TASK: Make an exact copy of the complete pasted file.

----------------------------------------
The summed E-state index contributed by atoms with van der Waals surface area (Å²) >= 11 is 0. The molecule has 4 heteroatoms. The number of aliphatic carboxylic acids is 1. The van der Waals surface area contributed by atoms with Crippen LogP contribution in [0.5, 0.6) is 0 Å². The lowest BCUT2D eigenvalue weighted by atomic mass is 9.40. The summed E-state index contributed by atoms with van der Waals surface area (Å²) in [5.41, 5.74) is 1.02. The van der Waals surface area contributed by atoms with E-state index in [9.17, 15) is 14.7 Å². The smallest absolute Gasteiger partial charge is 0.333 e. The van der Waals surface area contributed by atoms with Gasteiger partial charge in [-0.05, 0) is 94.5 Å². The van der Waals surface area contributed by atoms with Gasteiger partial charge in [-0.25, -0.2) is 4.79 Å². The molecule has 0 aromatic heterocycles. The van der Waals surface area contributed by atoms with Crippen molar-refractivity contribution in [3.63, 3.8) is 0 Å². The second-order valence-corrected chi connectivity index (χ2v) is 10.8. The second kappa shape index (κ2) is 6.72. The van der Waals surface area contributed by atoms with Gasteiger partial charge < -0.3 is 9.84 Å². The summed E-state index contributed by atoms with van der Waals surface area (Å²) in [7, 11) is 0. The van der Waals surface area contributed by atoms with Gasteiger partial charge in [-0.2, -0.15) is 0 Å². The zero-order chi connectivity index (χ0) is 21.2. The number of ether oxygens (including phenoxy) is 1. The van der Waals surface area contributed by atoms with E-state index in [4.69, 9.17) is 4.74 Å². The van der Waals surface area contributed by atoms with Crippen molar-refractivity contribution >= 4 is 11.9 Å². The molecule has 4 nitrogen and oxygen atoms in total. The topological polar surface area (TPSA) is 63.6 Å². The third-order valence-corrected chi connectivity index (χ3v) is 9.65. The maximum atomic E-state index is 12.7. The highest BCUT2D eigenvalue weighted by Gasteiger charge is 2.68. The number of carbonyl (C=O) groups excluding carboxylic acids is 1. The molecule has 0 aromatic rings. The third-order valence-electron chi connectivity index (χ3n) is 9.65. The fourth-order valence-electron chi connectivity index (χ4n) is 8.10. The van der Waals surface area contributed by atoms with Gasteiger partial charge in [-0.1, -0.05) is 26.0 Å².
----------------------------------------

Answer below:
The summed E-state index contributed by atoms with van der Waals surface area (Å²) >= 11 is 0. The molecule has 4 heteroatoms. The number of aliphatic carboxylic acids is 1. The van der Waals surface area contributed by atoms with Crippen LogP contribution in [0.5, 0.6) is 0 Å². The lowest BCUT2D eigenvalue weighted by atomic mass is 9.40. The summed E-state index contributed by atoms with van der Waals surface area (Å²) in [5.41, 5.74) is 1.02. The van der Waals surface area contributed by atoms with E-state index in [9.17, 15) is 14.7 Å². The smallest absolute Gasteiger partial charge is 0.333 e. The van der Waals surface area contributed by atoms with Gasteiger partial charge in [-0.05, 0) is 94.5 Å². The van der Waals surface area contributed by atoms with Gasteiger partial charge in [-0.25, -0.2) is 4.79 Å². The molecule has 0 aromatic heterocycles. The van der Waals surface area contributed by atoms with Crippen molar-refractivity contribution in [3.63, 3.8) is 0 Å². The second-order valence-corrected chi connectivity index (χ2v) is 10.8. The second kappa shape index (κ2) is 6.72. The van der Waals surface area contributed by atoms with Gasteiger partial charge < -0.3 is 9.84 Å². The summed E-state index contributed by atoms with van der Waals surface area (Å²) in [7, 11) is 0. The van der Waals surface area contributed by atoms with Gasteiger partial charge in [-0.2, -0.15) is 0 Å². The zero-order chi connectivity index (χ0) is 21.2. The number of ether oxygens (including phenoxy) is 1. The van der Waals surface area contributed by atoms with E-state index in [4.69, 9.17) is 4.74 Å². The van der Waals surface area contributed by atoms with Crippen molar-refractivity contribution >= 4 is 11.9 Å². The molecule has 4 nitrogen and oxygen atoms in total. The topological polar surface area (TPSA) is 63.6 Å². The third-order valence-corrected chi connectivity index (χ3v) is 9.65. The maximum atomic E-state index is 12.7. The highest BCUT2D eigenvalue weighted by Gasteiger charge is 2.68. The number of carbonyl (C=O) groups excluding carboxylic acids is 1. The molecule has 0 aromatic rings. The third-order valence-electron chi connectivity index (χ3n) is 9.65. The fourth-order valence-electron chi connectivity index (χ4n) is 8.10. The van der Waals surface area contributed by atoms with Gasteiger partial charge in [-0.1, -0.05) is 26.0 Å².